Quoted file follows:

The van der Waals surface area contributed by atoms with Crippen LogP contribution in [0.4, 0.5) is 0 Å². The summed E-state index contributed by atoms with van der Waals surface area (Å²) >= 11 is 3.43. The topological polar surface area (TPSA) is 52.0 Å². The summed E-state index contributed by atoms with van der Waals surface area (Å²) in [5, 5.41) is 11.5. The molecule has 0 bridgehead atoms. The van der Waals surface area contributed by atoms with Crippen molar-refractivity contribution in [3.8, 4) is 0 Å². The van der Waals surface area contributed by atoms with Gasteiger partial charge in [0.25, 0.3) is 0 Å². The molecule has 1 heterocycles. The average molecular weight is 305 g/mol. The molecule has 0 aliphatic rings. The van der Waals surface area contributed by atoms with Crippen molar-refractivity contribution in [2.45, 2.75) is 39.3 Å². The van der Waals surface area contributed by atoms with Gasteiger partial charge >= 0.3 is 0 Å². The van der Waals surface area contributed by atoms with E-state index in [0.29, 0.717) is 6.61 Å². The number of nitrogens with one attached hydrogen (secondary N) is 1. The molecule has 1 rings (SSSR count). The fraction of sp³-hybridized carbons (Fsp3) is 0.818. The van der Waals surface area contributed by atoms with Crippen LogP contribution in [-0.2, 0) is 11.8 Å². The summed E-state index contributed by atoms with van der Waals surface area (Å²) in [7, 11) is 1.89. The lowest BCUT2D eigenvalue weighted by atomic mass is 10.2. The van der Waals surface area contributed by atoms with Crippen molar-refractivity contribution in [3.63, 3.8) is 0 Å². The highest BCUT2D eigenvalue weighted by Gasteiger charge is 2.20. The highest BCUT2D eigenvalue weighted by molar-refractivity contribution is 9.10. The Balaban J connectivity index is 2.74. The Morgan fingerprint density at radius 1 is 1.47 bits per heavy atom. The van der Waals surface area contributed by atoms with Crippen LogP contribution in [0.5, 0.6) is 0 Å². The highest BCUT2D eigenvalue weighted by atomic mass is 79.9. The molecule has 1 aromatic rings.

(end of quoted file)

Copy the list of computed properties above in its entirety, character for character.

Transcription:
The van der Waals surface area contributed by atoms with Crippen LogP contribution in [0.4, 0.5) is 0 Å². The summed E-state index contributed by atoms with van der Waals surface area (Å²) >= 11 is 3.43. The topological polar surface area (TPSA) is 52.0 Å². The summed E-state index contributed by atoms with van der Waals surface area (Å²) in [5, 5.41) is 11.5. The molecule has 0 bridgehead atoms. The van der Waals surface area contributed by atoms with Crippen molar-refractivity contribution in [3.8, 4) is 0 Å². The van der Waals surface area contributed by atoms with Gasteiger partial charge in [0.25, 0.3) is 0 Å². The molecule has 1 heterocycles. The average molecular weight is 305 g/mol. The molecule has 0 aliphatic rings. The van der Waals surface area contributed by atoms with Crippen molar-refractivity contribution in [2.45, 2.75) is 39.3 Å². The van der Waals surface area contributed by atoms with Gasteiger partial charge >= 0.3 is 0 Å². The van der Waals surface area contributed by atoms with E-state index in [0.29, 0.717) is 6.61 Å². The number of nitrogens with one attached hydrogen (secondary N) is 1. The molecule has 1 rings (SSSR count). The fraction of sp³-hybridized carbons (Fsp3) is 0.818. The van der Waals surface area contributed by atoms with Crippen LogP contribution in [-0.2, 0) is 11.8 Å². The summed E-state index contributed by atoms with van der Waals surface area (Å²) in [7, 11) is 1.89. The lowest BCUT2D eigenvalue weighted by atomic mass is 10.2. The van der Waals surface area contributed by atoms with Crippen molar-refractivity contribution in [3.63, 3.8) is 0 Å². The highest BCUT2D eigenvalue weighted by Gasteiger charge is 2.20. The highest BCUT2D eigenvalue weighted by molar-refractivity contribution is 9.10. The Balaban J connectivity index is 2.74. The Morgan fingerprint density at radius 1 is 1.47 bits per heavy atom. The van der Waals surface area contributed by atoms with Crippen LogP contribution in [0.5, 0.6) is 0 Å². The highest BCUT2D eigenvalue weighted by atomic mass is 79.9. The molecule has 1 aromatic rings.